Funded by the National Science Foundation, HPWREN's activities include a wide array of research and education applications in very remote and hard-to-reach areas in this region. The network's first external site in late 2000 was on the Pala Native American Reservation, followed by San Diego State University's Mount Laguna Observatory, and two additional Native American reservations. Technology and expertise transfer were key factors in the creation of a self-sustaining, tribal-designed and operated Tribal Digital Village Network infrastructure that today links almost 20 Native American reservations. In addition, HPWREN has worked with the Navajo Reservation in New Mexico to help them create their own HPWREN-like environment.

HPWREN has also provided connectivity for astronomers, biologists, and earth science experts, enabling them to conduct research ranging from studying coastal tide pools, to tracking the stars under a partnership with the Palomar and Mount Laguna Observatories. Further afield, HPWREN participated in the design and installation of a 100-km microwave radio data link for astronomy research between La Silla and Cerro Tololo in Chile in 2009, where the National Optical Astronomy Observatory (NOAO) had established a high-speed connection to the U.S. mainland and expects to provide similar help in the future.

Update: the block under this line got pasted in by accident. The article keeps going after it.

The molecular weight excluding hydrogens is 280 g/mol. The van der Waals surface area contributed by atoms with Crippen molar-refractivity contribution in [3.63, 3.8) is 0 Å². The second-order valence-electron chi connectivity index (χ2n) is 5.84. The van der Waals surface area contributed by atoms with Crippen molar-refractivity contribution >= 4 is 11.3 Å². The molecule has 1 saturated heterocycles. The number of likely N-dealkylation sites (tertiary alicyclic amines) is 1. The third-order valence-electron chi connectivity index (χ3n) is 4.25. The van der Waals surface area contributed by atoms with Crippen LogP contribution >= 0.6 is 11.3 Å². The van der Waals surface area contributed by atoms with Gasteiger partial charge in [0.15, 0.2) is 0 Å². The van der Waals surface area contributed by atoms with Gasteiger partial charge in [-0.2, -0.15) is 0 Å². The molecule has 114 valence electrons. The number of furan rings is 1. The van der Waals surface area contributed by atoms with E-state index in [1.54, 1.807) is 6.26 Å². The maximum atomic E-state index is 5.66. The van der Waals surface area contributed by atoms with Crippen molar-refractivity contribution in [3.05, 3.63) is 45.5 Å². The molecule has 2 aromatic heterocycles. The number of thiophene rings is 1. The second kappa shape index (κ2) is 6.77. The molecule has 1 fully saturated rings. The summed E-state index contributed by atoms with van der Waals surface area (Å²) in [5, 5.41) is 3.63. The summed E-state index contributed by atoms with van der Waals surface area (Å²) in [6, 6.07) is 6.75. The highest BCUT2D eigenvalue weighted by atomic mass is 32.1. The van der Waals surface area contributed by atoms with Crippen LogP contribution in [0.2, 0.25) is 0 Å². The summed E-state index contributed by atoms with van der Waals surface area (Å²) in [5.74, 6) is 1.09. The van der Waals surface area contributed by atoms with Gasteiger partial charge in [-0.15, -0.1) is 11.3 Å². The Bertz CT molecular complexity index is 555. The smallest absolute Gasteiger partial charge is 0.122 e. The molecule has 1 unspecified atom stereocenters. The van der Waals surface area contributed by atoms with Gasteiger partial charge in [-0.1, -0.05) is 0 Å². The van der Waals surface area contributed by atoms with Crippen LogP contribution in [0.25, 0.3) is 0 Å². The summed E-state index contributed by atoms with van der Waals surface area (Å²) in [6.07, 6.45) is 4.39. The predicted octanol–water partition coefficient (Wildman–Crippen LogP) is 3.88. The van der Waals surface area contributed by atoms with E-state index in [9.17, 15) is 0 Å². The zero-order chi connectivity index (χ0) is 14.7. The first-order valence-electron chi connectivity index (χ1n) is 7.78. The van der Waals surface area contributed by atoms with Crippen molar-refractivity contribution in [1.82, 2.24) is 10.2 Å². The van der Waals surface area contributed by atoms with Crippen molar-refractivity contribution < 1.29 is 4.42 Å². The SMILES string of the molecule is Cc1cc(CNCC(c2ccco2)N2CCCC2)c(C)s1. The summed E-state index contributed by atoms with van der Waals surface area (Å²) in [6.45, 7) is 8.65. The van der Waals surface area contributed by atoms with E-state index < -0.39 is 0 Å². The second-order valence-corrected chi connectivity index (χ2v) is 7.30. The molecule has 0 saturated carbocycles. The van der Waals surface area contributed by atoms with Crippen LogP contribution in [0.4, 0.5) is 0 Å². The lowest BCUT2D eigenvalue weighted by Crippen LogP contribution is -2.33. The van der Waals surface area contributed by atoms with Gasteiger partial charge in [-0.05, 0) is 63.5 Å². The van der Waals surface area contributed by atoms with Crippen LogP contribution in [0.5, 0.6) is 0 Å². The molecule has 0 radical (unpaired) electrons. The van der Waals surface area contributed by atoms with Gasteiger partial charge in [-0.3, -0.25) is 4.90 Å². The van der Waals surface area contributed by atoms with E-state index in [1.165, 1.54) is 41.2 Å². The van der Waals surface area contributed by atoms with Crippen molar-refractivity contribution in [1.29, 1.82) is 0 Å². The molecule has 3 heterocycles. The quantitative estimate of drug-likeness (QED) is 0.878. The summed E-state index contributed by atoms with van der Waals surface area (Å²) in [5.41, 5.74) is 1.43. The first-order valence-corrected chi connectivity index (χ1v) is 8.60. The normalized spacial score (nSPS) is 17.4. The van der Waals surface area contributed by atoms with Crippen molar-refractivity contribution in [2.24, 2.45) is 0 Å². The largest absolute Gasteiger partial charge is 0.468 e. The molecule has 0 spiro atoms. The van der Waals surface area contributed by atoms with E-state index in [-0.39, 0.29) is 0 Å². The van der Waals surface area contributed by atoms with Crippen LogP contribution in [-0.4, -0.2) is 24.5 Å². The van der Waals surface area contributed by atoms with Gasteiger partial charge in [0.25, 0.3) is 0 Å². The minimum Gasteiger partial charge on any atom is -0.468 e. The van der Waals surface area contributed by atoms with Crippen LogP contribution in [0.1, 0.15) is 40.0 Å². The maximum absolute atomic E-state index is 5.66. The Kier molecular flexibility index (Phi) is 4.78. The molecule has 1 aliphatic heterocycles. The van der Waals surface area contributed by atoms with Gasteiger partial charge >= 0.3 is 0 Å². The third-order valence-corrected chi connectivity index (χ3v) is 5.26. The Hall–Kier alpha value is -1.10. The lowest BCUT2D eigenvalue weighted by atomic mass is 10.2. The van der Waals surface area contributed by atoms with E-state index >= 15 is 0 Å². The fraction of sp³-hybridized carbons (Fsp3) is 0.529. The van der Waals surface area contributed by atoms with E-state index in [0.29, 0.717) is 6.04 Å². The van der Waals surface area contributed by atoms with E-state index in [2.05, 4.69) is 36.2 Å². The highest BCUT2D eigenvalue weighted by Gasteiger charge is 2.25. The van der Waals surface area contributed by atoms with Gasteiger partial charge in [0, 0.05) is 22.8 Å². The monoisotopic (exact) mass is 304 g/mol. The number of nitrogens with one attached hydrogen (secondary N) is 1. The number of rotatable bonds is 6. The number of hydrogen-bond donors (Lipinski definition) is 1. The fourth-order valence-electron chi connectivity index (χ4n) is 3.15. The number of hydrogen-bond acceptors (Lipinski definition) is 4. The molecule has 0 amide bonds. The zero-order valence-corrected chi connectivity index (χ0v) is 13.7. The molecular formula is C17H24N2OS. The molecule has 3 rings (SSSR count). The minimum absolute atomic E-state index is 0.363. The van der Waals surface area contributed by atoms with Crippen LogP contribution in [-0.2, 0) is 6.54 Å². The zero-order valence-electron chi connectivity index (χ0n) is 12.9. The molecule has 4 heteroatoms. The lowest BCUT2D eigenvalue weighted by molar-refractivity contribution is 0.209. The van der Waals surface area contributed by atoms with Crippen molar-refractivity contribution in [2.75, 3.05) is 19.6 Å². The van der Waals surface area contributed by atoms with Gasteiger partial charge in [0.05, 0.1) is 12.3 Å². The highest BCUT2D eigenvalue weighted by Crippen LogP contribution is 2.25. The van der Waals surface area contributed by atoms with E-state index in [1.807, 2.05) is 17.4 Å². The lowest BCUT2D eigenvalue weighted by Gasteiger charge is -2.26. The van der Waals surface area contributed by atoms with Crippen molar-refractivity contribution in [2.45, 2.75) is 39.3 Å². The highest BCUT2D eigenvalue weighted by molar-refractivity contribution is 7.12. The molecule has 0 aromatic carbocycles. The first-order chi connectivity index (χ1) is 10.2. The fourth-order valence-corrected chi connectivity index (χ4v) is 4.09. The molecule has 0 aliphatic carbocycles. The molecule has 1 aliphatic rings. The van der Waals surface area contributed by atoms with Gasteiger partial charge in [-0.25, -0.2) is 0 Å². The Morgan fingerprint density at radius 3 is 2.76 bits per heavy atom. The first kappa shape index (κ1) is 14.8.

Some HPWREN installations are very remote or otherwise difficult to access. In this 2007 installation, a helicopter had to be used to provide access to a backbone site.

Some HPWREN installations are very remote or otherwise difficult to access. In this 2007 installation, a helicopter had to be used to provide access to a backbone site.

Other projects include the Live Interactive Virtual Explorations (LIVE) distance education activities, a national-level technology transfer with the U.S. National Park Service, and collaborations with various local, state, and federal agencies as well as San Diego State University. Without access to this high-speed data networking connectivity, many of these various project research objectives would be difficult if not impossible to achieve.